Draw the Cue Ball Correctly in Pool

The secret to drawing the cue ball lies in not lifting the hand abruptly before the stroke begins.

A lovely draw stroke is part of the soul of pool. It's tons of fun to send the cue ball forward and watch it spin backward again off the object ball. Author Robert Byrne calls pool draw "the equivalent of the strike in bowling."

But you need to know what type of stroke and force to exert on the cue ball regardless. Most of the players I encounter draw poorly and if they can spin the cue ball back, they are imprecise with their distance and direction both.

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Plan To Smack The Cue Ball On Its Bottom

Preparing to draw. Photo (c) Matt Sherman

I can draw on a shot a few inches to a foot distant and spin the cue ball back to touch my fingers 100 times out of 100--because I do not interfere with the cue stick's physical motion once released to the final stroke.

It's simple physics--strike the cue ball below its equator (as it faces you) and you will impart bottom spin on the ball, enough for it to rebound again on most shots. In this first photo, I am lining up to hit the cue ball low on this stroke.

The following pages will give you some idea of draw technique and make your life at the tables simpler. 

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Draw Shots - A Common Mistake

Into the air!. Photo (c) Matt Sherman

Watch and laugh as I uncork a common error on draw shots.

I'm purposely exhibiting a fault many beginners make on draw shots. Newbies lift their cuestick in an effort to gain leverage on the shot, hitting the ball harder. The draw shot requires simply that the cue tip contact a hit point below the ball's equator and not a forcible stroking motion.

Compare this photo to that on the previous page, and you can see how much I have lifted from the table.

Keep the shooting hand low if not quite level to the plane of the table.

One key thought is to hold the cue so loosely it might almost tumble to the ground except where it rests, cradled along the bottom of your fingers.

Any tension in the stroke or before the stroke is made indicates the lifting motion that launches the cue ball into the air with such comical (and dangerous!) results.

Another way in which beginners miss draw shots is in trying to put perfect pendulum motions on the stroke with their lower arms, taken from the elbow.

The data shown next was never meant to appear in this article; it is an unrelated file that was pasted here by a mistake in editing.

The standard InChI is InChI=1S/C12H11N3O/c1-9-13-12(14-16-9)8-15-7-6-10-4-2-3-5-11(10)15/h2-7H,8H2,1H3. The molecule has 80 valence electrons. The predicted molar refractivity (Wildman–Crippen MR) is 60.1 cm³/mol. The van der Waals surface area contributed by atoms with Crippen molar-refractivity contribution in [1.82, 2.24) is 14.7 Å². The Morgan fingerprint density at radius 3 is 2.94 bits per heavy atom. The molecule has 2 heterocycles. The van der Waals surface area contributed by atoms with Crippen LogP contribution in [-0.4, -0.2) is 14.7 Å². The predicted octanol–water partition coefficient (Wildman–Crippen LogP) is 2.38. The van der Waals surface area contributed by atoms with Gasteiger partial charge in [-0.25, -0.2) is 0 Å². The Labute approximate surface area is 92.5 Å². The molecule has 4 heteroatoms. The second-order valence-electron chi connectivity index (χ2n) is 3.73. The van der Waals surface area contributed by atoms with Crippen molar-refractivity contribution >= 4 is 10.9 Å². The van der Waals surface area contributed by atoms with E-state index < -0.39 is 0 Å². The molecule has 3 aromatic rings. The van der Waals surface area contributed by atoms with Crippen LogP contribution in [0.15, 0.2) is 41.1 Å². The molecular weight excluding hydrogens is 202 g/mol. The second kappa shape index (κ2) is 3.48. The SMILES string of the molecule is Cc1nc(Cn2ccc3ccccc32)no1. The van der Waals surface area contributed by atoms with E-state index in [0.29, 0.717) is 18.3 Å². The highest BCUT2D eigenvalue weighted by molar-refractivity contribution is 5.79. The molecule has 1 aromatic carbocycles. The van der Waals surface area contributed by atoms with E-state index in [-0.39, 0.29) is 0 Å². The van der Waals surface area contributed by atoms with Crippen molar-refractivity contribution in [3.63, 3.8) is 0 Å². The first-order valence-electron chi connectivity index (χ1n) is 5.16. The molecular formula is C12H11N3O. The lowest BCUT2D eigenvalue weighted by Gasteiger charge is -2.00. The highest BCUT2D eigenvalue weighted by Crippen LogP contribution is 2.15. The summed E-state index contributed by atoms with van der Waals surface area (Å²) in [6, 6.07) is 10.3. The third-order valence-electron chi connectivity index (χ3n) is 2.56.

I go into great depth explaining elsewhere why pendulum strokes are wrong, and what the proper pool stroke really is. And while you're at it, why not check on my stance secrets and stroke and aim secrets also.

Loose, loose and looser still. I recommend loosening your draw grip as you take away the cue stick for the final backstroke. Loosen a second time at the top of your backswing as you reverse cue direction, and--I know this will sound strange but work great--loosen as you come into the hit impact also.

Now we're touching on a secret common to all pro and hustlers' strokes, which is often called "let the cue do the work" in error but is actually making the stroke not deviate in movement per Newtonian physics.

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Draw Shots - Fluidly Made

A smooth draw shot. Photo (c) Matt Sherman

"Nice and easy does it... every time," just as Sinatra sang.

In contrast to the previous photo, in this photo, I have allowed my shooting hand to linger down low, quite near the table surface. The cue ball will receive draw spin as planned, easily and without added effort on my part. Note the extreme bend of the cue shaft along the table. The stick's tip has followed through with the motion of the stroke to the felt and is now sliding along the cloth of the table as my follow-through continues on. Most cuesticks are this flexible.

Note that it was a gentle shooting motion, taken smoothly back and then through, that caused this bend. How often I lecture my students on the excellencies of gentle pool strokes!

It doesn't make the shooter less of a man (or woman) to take soft and medium speed strokes. As a matter of fact, I just wrote a two-part article called "Natural Strokes", basically 1,500 words extolling never hitting the ball harder than you have to but calculating cloth effects on the cue ball.

In this way, the expert can run a table using 8 or 9 medium and soft speed strokes while the suckers keep trying to make custom speed strokes for different shots.